• Sun
  • Jul 13, 2014
  • Updated: 4:10am

To space, via Australia

PUBLISHED : Saturday, 05 November, 2011, 12:00am
UPDATED : Saturday, 05 November, 2011, 12:00am

The Chinese space programme can thank Ian Fitzgerald for a big favour.

The chief executive of the council in Mingenew, a rural area in Western Australia, approved the construction of a Chinese ground station on a farm called Dongara in March.

He inspected the site once and saw the facility, with a giant parabolic antenna and supporting buildings, as being no different from a dozen nearby stations operated by Nasa or the European Space Agency.

'I don't see any barbed wire or fences. Definitely no armed personnel on guard,' Fitzgerald said. 'So the facility must be run for civilian purposes. That's totally fine with us.'

The Dongara station puts a Chinese space facility in a locale long claimed by the United States for tracking American satellites, and Washington is unlikely to be pleased. The fully functioning ground station not only maintains direct communication with Chinese satellites and spacecraft in its visible sky, but decodes and encrypts the stream of information they send to earth. It tracks the whereabouts of civilian satellites and commands military ones.

Chai Jianguo, a researcher at the Beijing Institute of Tracking and Telecommunications Technology, said political and legal barriers erected by the US had confined the expansion of Chinese ground stations to a few of the developing countries with which Beijing has good political ties. He says the US not only bans Chinese ground stations on American soil but also pressures allies to say no to China.

A US congressional report to be released this month, for example, asserts that hackers from China, possibly from the military, hijacked two US government satellites through a ground station in Norway and manipulated their operations, according to Bloomberg News. The report says the breaches were in line with Chinese military writings that advocate disabling an enemy's space systems, and particularly 'ground-based infrastructure, such as satellite control facilities'.

Chai said that Australia traditionally opened ground stations only to Nasa or the European Space Agency. The Australian government will probably feel pressure from the US for allowing China to run an operation near its facilities.

'The US shadowed us wherever we went, from Central Asia to Africa, from Europe to South America, creating trouble for us in putting up a station,' said Chai, who has been involved in the construction of several overseas ground stations for China, including a huge facility in Karachi, Pakistan. 'They definitely don't want to see us in Australia.'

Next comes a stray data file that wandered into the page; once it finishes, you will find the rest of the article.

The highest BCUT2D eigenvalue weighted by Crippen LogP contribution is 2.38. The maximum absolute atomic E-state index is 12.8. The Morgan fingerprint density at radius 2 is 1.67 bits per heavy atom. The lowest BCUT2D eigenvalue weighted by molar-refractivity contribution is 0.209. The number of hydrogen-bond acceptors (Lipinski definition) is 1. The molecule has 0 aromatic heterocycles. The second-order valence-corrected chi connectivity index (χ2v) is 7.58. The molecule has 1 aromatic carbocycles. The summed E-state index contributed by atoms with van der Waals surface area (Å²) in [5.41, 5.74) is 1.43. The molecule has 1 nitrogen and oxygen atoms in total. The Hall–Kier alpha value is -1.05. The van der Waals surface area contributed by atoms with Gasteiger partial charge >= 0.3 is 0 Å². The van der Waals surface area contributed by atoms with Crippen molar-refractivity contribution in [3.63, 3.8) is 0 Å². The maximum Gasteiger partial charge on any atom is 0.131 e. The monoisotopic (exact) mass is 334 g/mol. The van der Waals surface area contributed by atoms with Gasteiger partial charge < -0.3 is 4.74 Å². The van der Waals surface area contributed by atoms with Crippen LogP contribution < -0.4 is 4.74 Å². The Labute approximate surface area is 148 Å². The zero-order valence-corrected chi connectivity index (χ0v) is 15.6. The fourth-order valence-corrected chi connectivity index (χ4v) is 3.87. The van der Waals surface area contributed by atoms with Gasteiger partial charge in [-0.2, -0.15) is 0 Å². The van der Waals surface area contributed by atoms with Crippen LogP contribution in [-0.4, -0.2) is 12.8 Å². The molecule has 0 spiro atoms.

The Australian embassy in Beijing did not respond to a South China Morning Post inquiry about Chinese operations at the Dongara station.

According to the website of the Swedish Space Corporation (SSC), which built the Dongara station for China, the tracking station has two independent antennae with capabilities for telemetry tracking and command and data downlink services that support multiple frequency bands. The ground station had enough space, both indoors and outdoors, to allow China to ship in and set up its own equipment. Its location, only 29.2 degrees south of the equator, brings significant advantages in accessing low-inclination orbiting satellites, the company says.

SSC has served almost every leading Western space agency, including the European Space Agency and Nasa, and Japan's space programme. The company does not list China as a major customer on its website.

A senior Chinese satellite expert who was involved in preparations for the Chang'e lunar orbiter programme, said on Monday that the US was unlikely to boycott China's Dongara station. He said the White House had been taking a softer stand as China had achieved significant progress in space in recent years.

The US may even consider opening the International Space Station to Chinese vessels once China has demonstrated enough skill and experience, the expert said.

The historic docking this week of the unmanned Shenzhou VIII spacecraft and the lab module Tiangong I, for example, should bolster overseas perceptions about Chinese design and manufacturing, he said. Created by hundreds of scientists and engineers in Shanghai, the key component of the docking mechanism must withstand repeated wear and shock in an extreme environment. Its development puts China on a par with the US and Russia in terms of precision machinery, he said.

'The US needs to rely on Russia for quite some time for transporting cargoes and astronauts to the ISS after the retirement of its space shuttles,' he said. 'If China's rendezvous and docking turns out to be a success, the American officials and lawmakers may seriously consider China more as a partner than enemy.

'The Dongara ground station may create ripples in international politics, but it will eventually lead to a more harmonious world.'

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